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Permanent link (DOI): https://doi.org/10.7939/R31J97780

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Sycon coactum - transcriptome Open Access

Descriptions

Author or creator
Leys, Sally
Additional contributors
Subject/Keyword
Porifera
calcareous sponge
Sycon coactum
sponge transcriptome
Type of item
Dataset
Language
English
Place
Time
Description
Sponges (Porifera) are among the earliest evolving metazoans. Their filter-feeding body plan based on choanocyte chambers organized into a complex aquiferous system is so unique among metazoans that it either reflects an early divergence from other animals prior to the evolution of features such as muscles and nerves, or that sponges lost these characters. Analyses of the Amphimedon and Oscarella genomes support this view of uniqueness—many key metazoan genes are absent in these sponges—but whether this is generally true of other sponges remains unknown. We studied the transcriptomes of eight sponge species in four classes (Hexactinellida, Demospongiae, Homoscleromorpha, and Calcarea) specifically seeking genes and pathways considered to be involved in animal complexity. For reference, we also sought these genes in transcriptomes and genomes of three unicellular opisthokonts, two sponges (A. queenslandica and O. carmela), and two bilaterian taxa. Our analyses showed that all sponge classes share an unexpectedly large complement of genes with other metazoans. Interestingly, hexactinellid, calcareous, and homoscleromorph sponges share more genes with bilaterians than with nonbilaterian metazoans. We were surprised to find representatives of most molecules involved in cell–cell communication, signaling, complex epithelia, immune recognition, and germ-lineage/sex, with only a few, but potentially key, absences. A noteworthy finding was that some important genes were absent from all demosponges (transcriptomes and the Amphimedon genome), which might reflect divergence from main-stem lineages including hexactinellids, calcareous sponges, and homoscleromorphs. Our results suggest that genetic complexity arose early in evolution as shown by the presence of these genes in most of the animal lineages, which suggests sponges either possess cryptic physiological and morphological complexity and/or have lost ancestral cell types or physiological processes.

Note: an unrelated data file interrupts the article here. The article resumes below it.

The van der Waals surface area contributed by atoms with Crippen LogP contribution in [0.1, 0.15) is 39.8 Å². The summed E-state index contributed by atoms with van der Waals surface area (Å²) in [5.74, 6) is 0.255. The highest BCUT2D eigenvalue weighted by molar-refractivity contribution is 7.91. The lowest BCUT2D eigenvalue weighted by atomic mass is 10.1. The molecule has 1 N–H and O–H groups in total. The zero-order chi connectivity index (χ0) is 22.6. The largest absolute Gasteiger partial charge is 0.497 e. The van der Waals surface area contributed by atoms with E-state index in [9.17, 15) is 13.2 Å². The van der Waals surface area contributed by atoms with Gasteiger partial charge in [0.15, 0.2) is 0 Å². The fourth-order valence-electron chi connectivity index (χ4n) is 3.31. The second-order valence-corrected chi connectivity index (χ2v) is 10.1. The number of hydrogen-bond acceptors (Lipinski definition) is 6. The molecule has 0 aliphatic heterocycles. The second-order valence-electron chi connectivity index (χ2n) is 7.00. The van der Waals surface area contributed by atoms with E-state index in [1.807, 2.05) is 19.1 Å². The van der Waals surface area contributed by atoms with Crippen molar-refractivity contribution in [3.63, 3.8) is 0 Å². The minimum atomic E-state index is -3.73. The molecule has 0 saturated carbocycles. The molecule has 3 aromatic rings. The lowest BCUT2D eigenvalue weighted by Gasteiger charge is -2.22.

Date created
2014/02/27
DOI
doi:10.7939/R31J97780
License information
Attribution-NonCommercial-NoDerivs 4.0 International
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Citation for previous publication

Source
Calcarous sponge tissue (cleaned, LN frozen) RNA and transcriptome made by AR; reference sample RBCM 004-00049-001 Victoria BC
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